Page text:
Warning: This post contains spoilers.
Black sci-fi stories have existed for sometime (All praises to Octavia Butler). And it is somewhat unfortunate that it took Lovecraft Country, a Black story written by a white man, to be the launchpad for the genre, but that would not have been possible without the creativity and foresight of two of the most visionary Black minds in entertainment: Misha Green and Jordan Peele.
To call Lovecraft Country a phenomenon would be an understatement. It is mandatory viewing. It is so refreshing to watch Black stories being told where our suffering was not the driving force. Black pain was not the plot point. In fact, it was a story of our strength, unity, resilience, and survival in face of our horror: Whiteness.
Lovecraft Country held up a mirror to the ugliness of American history that white people love to turn a blind eye to and that Black people have unknowingly ignorant of.
Lovecraft Country was not just entertainment. It was a history lesson in each episode. The easter eggs dropped could lead you down a deep American history and Black history rabbit hole to where you are questioning how this information has been kept from us for so long and how the writers managed to weave these facts into a storyline in the first place.
I had to rewatch episodes two to three times and each time I did, I found my mind blown by the symbolism in each line, character, and change of scenery. And that hasn’t even touch on the writing, production, acting, costume design, and directing of each episode. Black faces went from running from monsters who are living in the ground, to fighting racist ghost, to finding and receiving and knowing love, to mimicking Indiana Jones, to time travel, and so much more. Again, never in my life have I ever seen Black faces occupy this space and it not be rooted in our suffering.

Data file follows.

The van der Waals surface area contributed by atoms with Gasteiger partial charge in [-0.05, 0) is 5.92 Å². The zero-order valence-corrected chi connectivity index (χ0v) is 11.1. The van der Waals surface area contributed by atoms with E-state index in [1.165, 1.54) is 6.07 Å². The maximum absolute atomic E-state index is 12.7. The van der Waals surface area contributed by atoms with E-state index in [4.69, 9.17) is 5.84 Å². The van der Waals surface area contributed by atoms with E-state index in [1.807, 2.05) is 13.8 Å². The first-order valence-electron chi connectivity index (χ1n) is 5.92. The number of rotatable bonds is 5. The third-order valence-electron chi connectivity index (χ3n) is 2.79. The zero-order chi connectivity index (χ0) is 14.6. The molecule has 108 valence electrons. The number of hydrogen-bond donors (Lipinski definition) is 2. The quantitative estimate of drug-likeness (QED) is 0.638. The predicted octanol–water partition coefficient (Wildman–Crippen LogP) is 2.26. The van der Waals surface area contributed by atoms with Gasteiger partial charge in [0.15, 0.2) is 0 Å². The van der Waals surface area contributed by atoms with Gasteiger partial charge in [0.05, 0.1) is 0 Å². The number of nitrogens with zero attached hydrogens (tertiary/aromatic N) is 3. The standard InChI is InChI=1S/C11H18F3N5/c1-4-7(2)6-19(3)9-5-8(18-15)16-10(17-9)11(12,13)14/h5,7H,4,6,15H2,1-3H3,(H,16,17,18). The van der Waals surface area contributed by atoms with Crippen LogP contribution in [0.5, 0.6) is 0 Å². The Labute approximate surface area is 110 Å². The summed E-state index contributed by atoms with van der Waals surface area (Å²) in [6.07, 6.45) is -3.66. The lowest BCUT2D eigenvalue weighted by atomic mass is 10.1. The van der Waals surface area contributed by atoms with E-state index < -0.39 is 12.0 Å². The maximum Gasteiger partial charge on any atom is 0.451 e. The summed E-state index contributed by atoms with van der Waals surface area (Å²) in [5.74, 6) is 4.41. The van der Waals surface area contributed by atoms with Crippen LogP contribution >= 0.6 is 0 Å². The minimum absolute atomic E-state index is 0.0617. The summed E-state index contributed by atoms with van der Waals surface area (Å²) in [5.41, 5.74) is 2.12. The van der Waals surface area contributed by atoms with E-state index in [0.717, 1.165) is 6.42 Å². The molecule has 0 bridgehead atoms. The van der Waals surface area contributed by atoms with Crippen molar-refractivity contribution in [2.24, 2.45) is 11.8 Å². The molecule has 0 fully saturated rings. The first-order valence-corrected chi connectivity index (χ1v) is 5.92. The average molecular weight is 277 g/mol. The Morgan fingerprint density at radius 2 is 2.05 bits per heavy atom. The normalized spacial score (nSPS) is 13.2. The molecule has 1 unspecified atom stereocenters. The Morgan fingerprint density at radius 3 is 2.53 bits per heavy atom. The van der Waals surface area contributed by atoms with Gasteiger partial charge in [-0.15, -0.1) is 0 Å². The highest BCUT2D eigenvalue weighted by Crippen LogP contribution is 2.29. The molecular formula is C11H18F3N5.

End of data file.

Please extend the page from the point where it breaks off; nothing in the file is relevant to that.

And then there was Bobo. And then there was Tulsa. And then there were Topsy and Bopsy. And then there was the resurrection of Hippolyta. I swear…give Lovecraft Country all the things. Watching the Tulsa episode gets me to sobbing every time. It’s one thing to learn your history. It is another to see it. Watching Black folks minding our business, living our lives. Getting ready to go to school dances. And having that all uprooted because whiteness feels threatened.
Lovecraft Country came at a time at the perfect time. It was a time where Black people needed to escape but to a place rooted in reality. The horror of Lovecraft Country wasn’t the monsters. It was Amerikkka. It is still Amerikkka. It is a horror movie Black Americans wake up inside of every day. But at least in Lovecraft Country we have magic on our side. That and…Leticia ‘muthafucking’ Lewis!